The future of unmanned low-orbit flights as a service
Velontra, a veteran-owned Southeast Ohio aviation startup, aims to revolutionize the ways companies reach low earth orbit by, in simple terms, taking a rocket out of the equation. The company, which has taken orders to ship its first four prototype systems by the middle of next year, has raised $1.4 million in pre-seed funding since being founded in September 2021 and is now working on a $4.5 million seed round.
We talked to co-founder and CEO Rob Keane about the future of unmanned low-orbit flights as a service, how Velontra plans to do it for about 1/10 the cost, and how being located in the Cincinnati-Dayton aviation hub has helped his young company take flight.
Without giving away any trade secrets, can you give us a layman’s overview of how your propulsion system is able to reach speeds of 3,500 mph?
Keane: Our end system is going to take off with an afterburning turbojet. It’s a jet engine with an afterburner that’s going to allow us to climb and accelerate to a little above Mach 2 at around 40 to 50,000 feet. We’re used to seeing this approach in fighter planes. Then what we’re going to do is take that air that’s running through that turbojet, except we’re going to route it around the turbojet into that afterburner – we call that a ramjet – and that allows us to accelerate to above Mach 5, that’s at 3,500 miles per hour and above 100,000 feet. It’s the same basic propulsion system SR-71s [The Blackbird reconnaissance jet] use, except for the SR-71 did not fully convert to a pure ramjet.
And at 100,000 feet, 125,000 feet, and Mach 5, wings aren’t a lot of good in space. We’re going to attach and launch a second-stage, liquid-fueled rocket that goes up into space. So essentially, what we’re doing is one-for-one swapping the first stage of a rocket launch, except a ramjet is six times more fuel efficient than a rocket. That’s a big deal.
We’ve also read that you are using 3D printing as a key component of your manufacturing process?
Keane: Actually, right now almost all of the afterburner ramjet portion is 3D printed. It’s pretty cool. So we got some patents pending on and we’re working on that side – the IP side of the house is leveraging 3D printing. We can combine spray bars, cooling fuel circuits, all in somewhat unique geometry, which we’re pretty excited about. We’re using an Indiana-based 3D printing company, south of Indianapolis, Innovative 3D Manufacturing.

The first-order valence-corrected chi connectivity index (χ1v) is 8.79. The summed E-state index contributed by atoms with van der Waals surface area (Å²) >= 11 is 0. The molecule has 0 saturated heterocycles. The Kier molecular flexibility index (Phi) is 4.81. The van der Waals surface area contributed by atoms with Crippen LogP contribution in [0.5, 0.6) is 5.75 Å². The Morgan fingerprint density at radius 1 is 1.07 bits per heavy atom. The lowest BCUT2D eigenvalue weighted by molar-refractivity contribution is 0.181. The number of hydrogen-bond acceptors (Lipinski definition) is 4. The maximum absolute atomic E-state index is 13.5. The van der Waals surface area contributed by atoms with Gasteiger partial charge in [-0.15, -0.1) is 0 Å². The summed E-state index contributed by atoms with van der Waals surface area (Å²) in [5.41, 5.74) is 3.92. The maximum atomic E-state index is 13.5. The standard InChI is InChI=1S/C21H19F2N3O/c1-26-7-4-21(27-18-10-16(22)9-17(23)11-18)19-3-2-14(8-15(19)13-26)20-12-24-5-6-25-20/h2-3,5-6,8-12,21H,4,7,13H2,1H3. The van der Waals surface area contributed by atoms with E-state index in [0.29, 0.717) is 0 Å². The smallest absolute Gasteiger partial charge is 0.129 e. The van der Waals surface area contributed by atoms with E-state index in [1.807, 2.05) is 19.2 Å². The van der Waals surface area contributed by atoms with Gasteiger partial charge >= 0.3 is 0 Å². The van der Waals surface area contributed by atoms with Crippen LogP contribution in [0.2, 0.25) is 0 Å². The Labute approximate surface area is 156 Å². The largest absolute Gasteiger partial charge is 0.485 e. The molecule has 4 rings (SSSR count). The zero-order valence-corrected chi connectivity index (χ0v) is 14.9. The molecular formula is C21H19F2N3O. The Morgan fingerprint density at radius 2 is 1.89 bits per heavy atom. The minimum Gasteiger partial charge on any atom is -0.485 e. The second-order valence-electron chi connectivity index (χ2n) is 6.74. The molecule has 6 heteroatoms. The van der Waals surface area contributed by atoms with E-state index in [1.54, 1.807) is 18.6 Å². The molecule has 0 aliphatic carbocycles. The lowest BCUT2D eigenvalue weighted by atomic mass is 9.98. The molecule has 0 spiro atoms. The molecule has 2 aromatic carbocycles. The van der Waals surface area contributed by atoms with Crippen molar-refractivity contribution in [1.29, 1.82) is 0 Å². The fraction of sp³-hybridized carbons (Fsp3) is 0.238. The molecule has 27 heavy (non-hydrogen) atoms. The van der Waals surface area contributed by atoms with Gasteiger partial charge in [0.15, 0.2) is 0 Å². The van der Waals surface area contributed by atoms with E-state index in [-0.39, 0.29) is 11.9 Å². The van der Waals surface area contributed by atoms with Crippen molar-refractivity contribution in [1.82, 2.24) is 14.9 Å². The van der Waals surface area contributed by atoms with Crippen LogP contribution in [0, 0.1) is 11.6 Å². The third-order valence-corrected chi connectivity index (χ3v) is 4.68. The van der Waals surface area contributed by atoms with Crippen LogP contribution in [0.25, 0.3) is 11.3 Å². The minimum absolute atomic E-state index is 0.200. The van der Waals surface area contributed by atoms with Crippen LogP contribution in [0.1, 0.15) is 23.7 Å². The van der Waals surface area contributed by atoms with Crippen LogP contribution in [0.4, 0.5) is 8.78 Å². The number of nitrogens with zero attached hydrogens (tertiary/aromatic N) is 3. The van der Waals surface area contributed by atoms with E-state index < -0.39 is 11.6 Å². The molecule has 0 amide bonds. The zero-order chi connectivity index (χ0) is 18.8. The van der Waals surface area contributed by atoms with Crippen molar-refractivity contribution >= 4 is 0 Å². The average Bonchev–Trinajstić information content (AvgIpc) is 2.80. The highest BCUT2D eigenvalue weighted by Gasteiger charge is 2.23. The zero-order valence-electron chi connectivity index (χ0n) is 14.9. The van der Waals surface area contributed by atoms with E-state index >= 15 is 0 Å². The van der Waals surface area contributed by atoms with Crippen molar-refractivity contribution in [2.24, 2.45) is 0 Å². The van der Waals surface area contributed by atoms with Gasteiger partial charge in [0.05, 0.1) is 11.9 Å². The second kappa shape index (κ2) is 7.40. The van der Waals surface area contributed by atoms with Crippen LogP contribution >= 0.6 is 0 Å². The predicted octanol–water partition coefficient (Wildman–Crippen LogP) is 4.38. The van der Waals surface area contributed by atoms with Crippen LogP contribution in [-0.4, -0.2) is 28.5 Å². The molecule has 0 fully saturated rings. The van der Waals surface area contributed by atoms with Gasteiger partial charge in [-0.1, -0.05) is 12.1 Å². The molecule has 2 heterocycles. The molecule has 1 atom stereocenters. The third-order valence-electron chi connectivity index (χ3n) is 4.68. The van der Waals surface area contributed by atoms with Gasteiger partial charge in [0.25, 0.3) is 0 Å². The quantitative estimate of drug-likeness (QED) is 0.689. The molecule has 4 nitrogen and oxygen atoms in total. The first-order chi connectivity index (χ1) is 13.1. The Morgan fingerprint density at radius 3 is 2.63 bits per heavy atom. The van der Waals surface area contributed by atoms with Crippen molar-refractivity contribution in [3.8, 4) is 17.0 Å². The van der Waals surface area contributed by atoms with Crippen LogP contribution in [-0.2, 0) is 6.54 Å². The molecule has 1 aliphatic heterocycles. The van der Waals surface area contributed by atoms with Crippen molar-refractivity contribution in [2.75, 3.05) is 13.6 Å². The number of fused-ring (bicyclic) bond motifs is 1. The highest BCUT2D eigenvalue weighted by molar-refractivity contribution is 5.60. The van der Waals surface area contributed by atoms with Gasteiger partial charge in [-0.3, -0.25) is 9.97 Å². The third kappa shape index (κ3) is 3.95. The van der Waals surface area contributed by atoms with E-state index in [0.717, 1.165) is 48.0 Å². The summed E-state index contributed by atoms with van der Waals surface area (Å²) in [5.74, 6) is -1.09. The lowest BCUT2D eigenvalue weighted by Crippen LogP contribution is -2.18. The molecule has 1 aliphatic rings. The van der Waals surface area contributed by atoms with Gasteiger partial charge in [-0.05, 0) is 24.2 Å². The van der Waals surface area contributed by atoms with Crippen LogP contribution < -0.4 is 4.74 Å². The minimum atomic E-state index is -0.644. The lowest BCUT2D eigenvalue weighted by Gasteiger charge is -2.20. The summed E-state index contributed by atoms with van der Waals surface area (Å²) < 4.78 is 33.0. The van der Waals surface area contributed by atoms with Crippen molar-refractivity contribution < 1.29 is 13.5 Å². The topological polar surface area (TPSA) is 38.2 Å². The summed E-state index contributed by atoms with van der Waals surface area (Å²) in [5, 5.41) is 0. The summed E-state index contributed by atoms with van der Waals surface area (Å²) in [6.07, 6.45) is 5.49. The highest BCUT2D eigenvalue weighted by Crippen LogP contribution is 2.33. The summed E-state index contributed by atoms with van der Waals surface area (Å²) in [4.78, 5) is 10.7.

What are the steps in your projected vision of growth, where you’re going from developing and manufacturing a propulsion system to offering low earth orbit flights as a service at one-tenth the cost of current methods?
Keane: So right now, we’re starting with propulsion. That’s what we know … and that’s also what we’ve got paying customers for right now. Let’s execute on those contracts. Then we take that propulsion system and put it in the lowest-cost, lightest-weight, smallest supersonic UAV [unmanned aerial vehicle] I could possibly do. … I’m gonna build the fastest way I can to save costs, to understand those core problems, and get up to where I have a system, flying it above Mach 5, flying it above 100,000 feet, which again, there’s specific government and commercial interest in that system alone in and of itself. Now that I’ve ironed out all those problems, it’s time to scale it.
Your current market focus is on DOD and rapid incident applications of your propulsion system, mostly in the area of unmanned flight? What are some other potential applications?
Keane: I think the long-term applications will be nearly endless. I can see point-to-point transports of organ donations. Imagine a lung organ donor from Tokyo donating to somebody in San Diego. … In fact, we see some companies like Boom, right? They’re doing commercial supersonic transport. Hermeus, they’re doing commercial hypersonic transport. So this is showing a growing market for manned travel. I think the exact same market will follow for unmanned systems for carrying just payloads for transport.
How has being founded and owned by veterans shaped the culture of your startup?
Keane: We’ve tried to leverage the military culture of respect and also of mission accomplishment. So myself, I was a special operator. And one thing I really liked about the special operations forces is you take a few people, but you empower them. They get a lot of autonomy to make independent decisions, a lot of funding. Give them the tools they need to do the job. And then you’re able to accomplish so much with so few people. It’s a big force multiplier, but we’re trying to do that in our space. So we hire engineers and then empower them to make the decisions they need to without layer after layer after layer of bureaucratic approval. Trust your people to do the right thing, empower them, help them, and they’re going to do awesome stuff.
What advantages has being in the Cincinnati-Dayton area brought to your business?
Keane: Right now, we’re located about halfway between Cincinnati and Dayton, which is really cool. So we’ll start with Dayton with Wright Patterson Air Force Base. You’ve got the Air Force Research Lab, one of our first customers. So that’s great access, they can drive down and see our facility, as well as there’s a lot of talent there. In Cincinnati, you have GE Aviation … and again, a surrounding supply chain that is experienced working with aviation, and we’re in driving distance from both. … We are located 25 or so minutes away from where the Wright Brothers bicycle shop is, where they learned how to fly. I don’t know if it falls into the business case, but it’s not lost on us and it’s pretty cool to be essentially almost literally standing in the footprints of the people who went before in bringing Ohio the claim of “birthplace of aviation.”